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Serious insight for serious situations.

Serious insight for serious situations.

Checking for gaps: What I look for when I review evidence in workplace investigation reports

In my role as review counsel at Rubin Thomlinson LLP, I review the workplace investigation reports that are prepared by the firm’s investigators to ensure that they are legal defensible. Clients also ask that I do the same for reports that they have prepared internally.

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How long is too long?

Time has always been of the essence in workplace investigations. In our practice, we go so far as to qualify time as one of the pillars of an investigation. As considerable as it already is, its importance may have reached another level with the recent decision in Toronto District School Board v. Canadian Union of Public Employees, Local 44001. In that case, Arbitrator John Stout found the failure to conduct a timely investigation to be a stand-alone ground to conclude a violation of the Ontario Human Rights Code (“the Code”).

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I’ve lost my report writing mojo! Now what?

How many of you can relate to that feeling of relief and maybe even joy when you are “oh so close” to completing a task. As a workplace investigator, I can definitely relate. In my experience, it is a great feeling knowing that I am close to placing a checkmark beside an investigation and moving that investigation file to the “closed” section of my files.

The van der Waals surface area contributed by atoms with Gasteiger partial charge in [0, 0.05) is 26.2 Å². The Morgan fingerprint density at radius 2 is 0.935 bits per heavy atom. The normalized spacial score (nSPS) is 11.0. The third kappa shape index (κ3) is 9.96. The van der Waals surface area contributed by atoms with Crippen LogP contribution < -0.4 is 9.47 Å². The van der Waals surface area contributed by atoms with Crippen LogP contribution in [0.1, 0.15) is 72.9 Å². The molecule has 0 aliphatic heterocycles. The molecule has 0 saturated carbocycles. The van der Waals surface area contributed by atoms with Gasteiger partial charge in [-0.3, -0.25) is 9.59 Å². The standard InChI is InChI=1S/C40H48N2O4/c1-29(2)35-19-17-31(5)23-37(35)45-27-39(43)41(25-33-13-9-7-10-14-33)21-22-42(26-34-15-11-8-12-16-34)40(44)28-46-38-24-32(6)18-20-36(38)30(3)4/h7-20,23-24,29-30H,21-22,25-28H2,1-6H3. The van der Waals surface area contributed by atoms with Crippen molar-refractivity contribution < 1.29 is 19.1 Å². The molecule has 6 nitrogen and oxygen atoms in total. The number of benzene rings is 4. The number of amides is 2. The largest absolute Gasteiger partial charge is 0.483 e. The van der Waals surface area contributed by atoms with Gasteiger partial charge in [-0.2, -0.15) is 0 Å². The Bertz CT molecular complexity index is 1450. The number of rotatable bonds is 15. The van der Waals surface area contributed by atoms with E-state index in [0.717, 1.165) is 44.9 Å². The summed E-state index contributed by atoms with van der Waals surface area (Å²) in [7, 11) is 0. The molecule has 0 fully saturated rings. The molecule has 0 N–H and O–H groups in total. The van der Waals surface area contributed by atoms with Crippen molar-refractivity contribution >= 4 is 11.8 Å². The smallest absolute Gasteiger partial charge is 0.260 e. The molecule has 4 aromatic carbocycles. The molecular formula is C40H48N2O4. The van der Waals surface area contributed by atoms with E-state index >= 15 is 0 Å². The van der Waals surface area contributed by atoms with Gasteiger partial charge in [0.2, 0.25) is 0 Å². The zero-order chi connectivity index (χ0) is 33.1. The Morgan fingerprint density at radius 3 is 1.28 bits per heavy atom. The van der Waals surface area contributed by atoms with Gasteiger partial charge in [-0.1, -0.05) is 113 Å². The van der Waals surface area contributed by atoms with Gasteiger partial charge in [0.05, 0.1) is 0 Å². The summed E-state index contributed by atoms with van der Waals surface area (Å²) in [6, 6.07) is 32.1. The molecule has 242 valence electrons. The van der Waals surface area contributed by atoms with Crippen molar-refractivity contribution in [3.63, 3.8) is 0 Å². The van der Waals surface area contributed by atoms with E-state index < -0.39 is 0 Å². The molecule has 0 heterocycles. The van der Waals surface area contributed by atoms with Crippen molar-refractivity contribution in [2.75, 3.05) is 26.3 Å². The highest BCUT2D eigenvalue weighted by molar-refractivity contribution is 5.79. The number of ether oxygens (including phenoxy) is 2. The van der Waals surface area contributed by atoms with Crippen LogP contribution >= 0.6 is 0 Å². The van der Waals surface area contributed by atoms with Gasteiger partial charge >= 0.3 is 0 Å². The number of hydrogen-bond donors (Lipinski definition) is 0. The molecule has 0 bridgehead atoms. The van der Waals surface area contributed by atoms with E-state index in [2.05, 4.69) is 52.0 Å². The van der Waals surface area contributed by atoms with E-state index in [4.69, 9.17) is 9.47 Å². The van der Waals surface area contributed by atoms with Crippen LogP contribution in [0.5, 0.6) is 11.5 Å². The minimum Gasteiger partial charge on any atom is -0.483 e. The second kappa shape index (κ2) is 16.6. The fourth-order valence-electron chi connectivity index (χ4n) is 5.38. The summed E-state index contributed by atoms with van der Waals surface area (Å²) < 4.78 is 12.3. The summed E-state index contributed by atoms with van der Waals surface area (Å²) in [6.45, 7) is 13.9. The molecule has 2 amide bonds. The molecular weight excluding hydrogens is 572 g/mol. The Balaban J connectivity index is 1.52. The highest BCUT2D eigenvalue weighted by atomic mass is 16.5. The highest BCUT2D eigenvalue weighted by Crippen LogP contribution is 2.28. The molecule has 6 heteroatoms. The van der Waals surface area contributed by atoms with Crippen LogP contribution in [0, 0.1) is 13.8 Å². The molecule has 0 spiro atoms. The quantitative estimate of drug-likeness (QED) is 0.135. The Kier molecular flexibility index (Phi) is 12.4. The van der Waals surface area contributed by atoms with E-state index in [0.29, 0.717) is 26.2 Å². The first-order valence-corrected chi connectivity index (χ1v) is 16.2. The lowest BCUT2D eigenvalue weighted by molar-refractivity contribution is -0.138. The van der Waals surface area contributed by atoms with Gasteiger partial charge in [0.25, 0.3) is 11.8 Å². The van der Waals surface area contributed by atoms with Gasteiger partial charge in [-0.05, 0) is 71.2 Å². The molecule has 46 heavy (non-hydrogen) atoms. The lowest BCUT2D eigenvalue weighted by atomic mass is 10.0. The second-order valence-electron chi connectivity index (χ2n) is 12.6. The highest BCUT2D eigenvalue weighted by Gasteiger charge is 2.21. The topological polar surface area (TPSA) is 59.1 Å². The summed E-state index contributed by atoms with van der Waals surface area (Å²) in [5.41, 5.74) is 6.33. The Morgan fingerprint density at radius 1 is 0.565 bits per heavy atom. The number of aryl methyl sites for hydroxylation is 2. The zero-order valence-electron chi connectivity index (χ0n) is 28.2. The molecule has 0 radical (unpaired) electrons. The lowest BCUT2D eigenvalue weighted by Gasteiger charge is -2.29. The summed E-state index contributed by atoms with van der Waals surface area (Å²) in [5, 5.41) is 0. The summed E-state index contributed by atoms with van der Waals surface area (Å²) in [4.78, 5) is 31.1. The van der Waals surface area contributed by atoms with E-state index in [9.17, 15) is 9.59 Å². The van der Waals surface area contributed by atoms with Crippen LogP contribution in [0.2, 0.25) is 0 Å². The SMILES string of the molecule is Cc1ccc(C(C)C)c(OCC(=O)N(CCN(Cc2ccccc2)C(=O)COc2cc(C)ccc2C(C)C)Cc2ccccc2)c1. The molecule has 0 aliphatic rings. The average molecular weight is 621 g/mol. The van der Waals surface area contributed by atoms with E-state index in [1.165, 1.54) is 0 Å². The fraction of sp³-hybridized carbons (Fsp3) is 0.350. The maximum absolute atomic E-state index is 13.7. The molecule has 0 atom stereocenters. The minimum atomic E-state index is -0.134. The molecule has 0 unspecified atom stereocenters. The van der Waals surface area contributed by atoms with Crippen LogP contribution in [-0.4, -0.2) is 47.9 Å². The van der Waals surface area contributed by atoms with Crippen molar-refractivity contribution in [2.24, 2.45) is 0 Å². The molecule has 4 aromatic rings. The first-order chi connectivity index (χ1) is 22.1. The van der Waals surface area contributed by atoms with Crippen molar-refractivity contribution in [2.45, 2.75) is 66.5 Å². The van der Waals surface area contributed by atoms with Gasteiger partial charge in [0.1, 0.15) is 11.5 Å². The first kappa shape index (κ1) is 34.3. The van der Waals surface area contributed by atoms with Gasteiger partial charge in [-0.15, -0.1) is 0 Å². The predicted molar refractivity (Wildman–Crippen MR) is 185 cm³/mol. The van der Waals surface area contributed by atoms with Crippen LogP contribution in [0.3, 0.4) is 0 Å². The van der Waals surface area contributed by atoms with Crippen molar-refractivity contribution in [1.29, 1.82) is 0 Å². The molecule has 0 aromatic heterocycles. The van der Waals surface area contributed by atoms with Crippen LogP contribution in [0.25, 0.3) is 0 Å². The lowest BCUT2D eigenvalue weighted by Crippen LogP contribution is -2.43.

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Sexual assault – a serious form of workplace misconduct

In a recent Provincial Court of Alberta decision, Dupont v. Ag Growth International Inc. (AGI-Westeel), 2021 ABPC 118, the trial judge ruled that just cause termination was a disproportionate measure following a workplace investigation where the dismissed employee was found to have sexually harassed a female colleague. The employer subsequently appealed this decision to the Alberta Court of Queen’s Bench, who allowed the appeal.

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Welcome to the twilight zone – Reflecting on #MeToo in the wake of the Andrew Cuomo workplace investigation

You may have seen the news recently about New York Governor Andrew Cuomo’s resignation, following an investigation that concluded that he sexually harassed 11 women from 2013 to 2020. Investigators interviewed 179 people and ultimately found a pattern of unwanted touching and sexually suggestive and inappropriate comments towards staff, State employees and members of the public.

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